The Chinese market has been regarded throughout the world as leading the way in electric mobility. However, in the future the Chinese regime will be putting greater emphasis on other types of powertrain. This new trend cannot fail to have an impact on European manufacturers and markets.
China in a state of change
Over recent years, China has become the driving force behind the global automotive industry. The country's huge, flourishing market, combined with almost unbridled consumer spending as a result of its new prosperity, has seen its sales figures constantly rising. Although market growth began to slow in 2018 and 2019, with the numbers of new vehicle registrations well below the previous year, the forecast for the medium and long term, in particular in comparison with the USA and Europe, remains positive. One cornerstone of the Chinese mobility strategy was and still is the electric drive. China has promoted electric vehicles for three different reasons: firstly to reduce its dependency on crude oil, secondly to cut air pollution and thirdly to gain a technological advantage over the gasoline and diesel engines produced by the established markets.
The strategy has not yet paid off, at least with regard to the dependency on oil. The country's economic boom has forced the Chinese government to rely on oil imports since the end of the 1990s in order to satisfy the growing demand for energy. Throughout this period it has been trying in vain to reduce the amount being brought into the country. Currently China imports around 70 % of its oil. Many of the regions that supply oil to China are politically unstable. In the event of a conflict, for example in the Middle East, around 50 % of the oil imports could be put seriously at risk within a matter of only days or weeks. As a result, in the 1990s the regime came up with the idea of generating electricity from domestically produced coal to power electric vehicles. During the years after the decision was made, some initial research and development was carried out and this was followed by a large number of implementation projects.
At the same time a whole raft of state regulations was introduced. The legislation often did not remain in force for long and was generally amended every six months. The key regulations to emerge over the last few years have been the New Energy Vehicle (NEV) policy and the even more important fleet consumption target or Corporate Average Fuel Consumption (CAFC).
The NEV policy is a complex bonus system which involves awarding credits and allows certain vehicles to be counted more than once. Initially, battery electric and fuel cell vehicles, together with plug-in hybrids, were considered to be compliant with the NEV regulations. "After the bonus system was introduced, it became clear over time that manufacturers were putting too much emphasis on the NEV regulations and that there had been an overall increase in the fuel consumption of vehicles with combustion engines," explains Nicole Steiger from JSC Automotive, a strategic consultancy company that specializes in the Chinese automotive market. The new version of the regulations, which came into effect in mid 2019, capped the NEV subsidies at 75 %. In addition, local government bodies were banned from introducing their own subsidy programs. This had a dramatic impact on vehicle prices and also on sales, in particular of plug-in hybrids. "We believe that the Chinese government recognized that there will still be vehicles with combustion engines on the roads for some time and that it makes sense to encourage manufacturers to reduce the fuel consumption of these vehicles. That's the background to the change in the regulations in China last year," says Jochen Siebert, one of Steiger's colleagues.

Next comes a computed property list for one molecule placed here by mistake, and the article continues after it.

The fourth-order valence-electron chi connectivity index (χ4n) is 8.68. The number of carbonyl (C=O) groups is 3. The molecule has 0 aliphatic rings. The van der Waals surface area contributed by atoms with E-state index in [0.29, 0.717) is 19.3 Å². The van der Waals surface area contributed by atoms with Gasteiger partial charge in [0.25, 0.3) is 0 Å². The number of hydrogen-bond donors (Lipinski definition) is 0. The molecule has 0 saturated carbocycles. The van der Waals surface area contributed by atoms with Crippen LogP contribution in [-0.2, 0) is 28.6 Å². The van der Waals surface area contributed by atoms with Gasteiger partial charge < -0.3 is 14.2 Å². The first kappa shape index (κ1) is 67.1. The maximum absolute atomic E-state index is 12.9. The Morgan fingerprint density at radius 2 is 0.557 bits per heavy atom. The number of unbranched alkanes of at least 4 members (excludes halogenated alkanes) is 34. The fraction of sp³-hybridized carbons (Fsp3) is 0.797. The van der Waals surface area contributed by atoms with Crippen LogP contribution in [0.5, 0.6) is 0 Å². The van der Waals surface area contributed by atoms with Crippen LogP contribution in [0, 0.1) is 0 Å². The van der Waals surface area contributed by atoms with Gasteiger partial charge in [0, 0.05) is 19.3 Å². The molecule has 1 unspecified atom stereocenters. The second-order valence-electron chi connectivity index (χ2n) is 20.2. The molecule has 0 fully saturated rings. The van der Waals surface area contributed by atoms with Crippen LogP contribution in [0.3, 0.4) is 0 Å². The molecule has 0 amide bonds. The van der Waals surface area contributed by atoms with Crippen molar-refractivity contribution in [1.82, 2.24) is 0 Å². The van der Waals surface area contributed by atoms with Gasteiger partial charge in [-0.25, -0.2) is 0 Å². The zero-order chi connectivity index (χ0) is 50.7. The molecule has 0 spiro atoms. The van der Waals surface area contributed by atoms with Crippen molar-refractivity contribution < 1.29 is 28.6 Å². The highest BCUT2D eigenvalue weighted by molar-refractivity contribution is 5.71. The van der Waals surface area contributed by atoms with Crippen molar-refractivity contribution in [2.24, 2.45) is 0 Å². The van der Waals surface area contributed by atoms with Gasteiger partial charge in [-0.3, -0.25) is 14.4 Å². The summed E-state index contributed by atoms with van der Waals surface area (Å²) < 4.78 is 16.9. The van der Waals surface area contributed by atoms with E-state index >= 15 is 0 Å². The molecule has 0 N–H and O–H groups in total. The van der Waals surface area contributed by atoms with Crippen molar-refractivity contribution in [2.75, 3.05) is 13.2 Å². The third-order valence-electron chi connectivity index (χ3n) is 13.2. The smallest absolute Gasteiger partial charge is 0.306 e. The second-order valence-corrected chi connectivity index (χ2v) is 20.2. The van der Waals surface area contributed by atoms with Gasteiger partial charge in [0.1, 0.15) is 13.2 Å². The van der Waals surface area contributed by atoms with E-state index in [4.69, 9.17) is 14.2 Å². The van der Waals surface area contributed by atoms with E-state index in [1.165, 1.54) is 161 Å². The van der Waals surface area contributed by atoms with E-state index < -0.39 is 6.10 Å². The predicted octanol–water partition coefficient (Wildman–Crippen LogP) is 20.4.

In 2019 the government in Beijing also introduced an additional certification category for Low Fuel Consumption Vehicles (LFCVs), alongside vehicles with conventional combustion engines and NEVs. The category includes vehicles with an actual fuel consumption that falls below the target. This depends on the gross vehicle weight and the number of rows of seats. By producing LFCVs, manufacturers can halve the number of bonus points they need to fulfill the government quota of NEVs. As a result, the new LFCV regulations will further limit the market prospects of battery electric vehicles. "In many cases it is cheaper for manufacturers to produce LFCVs rather than BEVs or plug-in hybrids," says Steiger. This is because, as things stand, it is the state regulations and not the demand from the market that determine the production figures for BEVs in China. "We have based our scenario on the assumption that this won't change until after 2025. At least in the medium term, the volume of BEVs will still be decided by the CAFC regulations and the NEV quota," explains Siebert.
Experts expect the requirements of the CAFC regulations to be harder to meet than the NEV. They believe that the manufacturers will concentrate on it for this reason and will aim to achieve the NEV quota in passing. "All the manufacturers are likely to choose the cheapest option. For Chinese companies, this means moving more engines over to direct injection or turbocharging. Manufacturers in the higher price segment will increasingly be considering 48-V systems. Another interesting consideration is that methanol vehicles also count as LFCVs, according to the Chinese Ministry of Industry and Information Technology," comments Steiger. Over the last five years, China has replaced around 15 % of the fuel produced from crude oil with methanol derivatives. Roughly two thirds of the methanol is manufactured in chemical plants where coal is used as the raw material.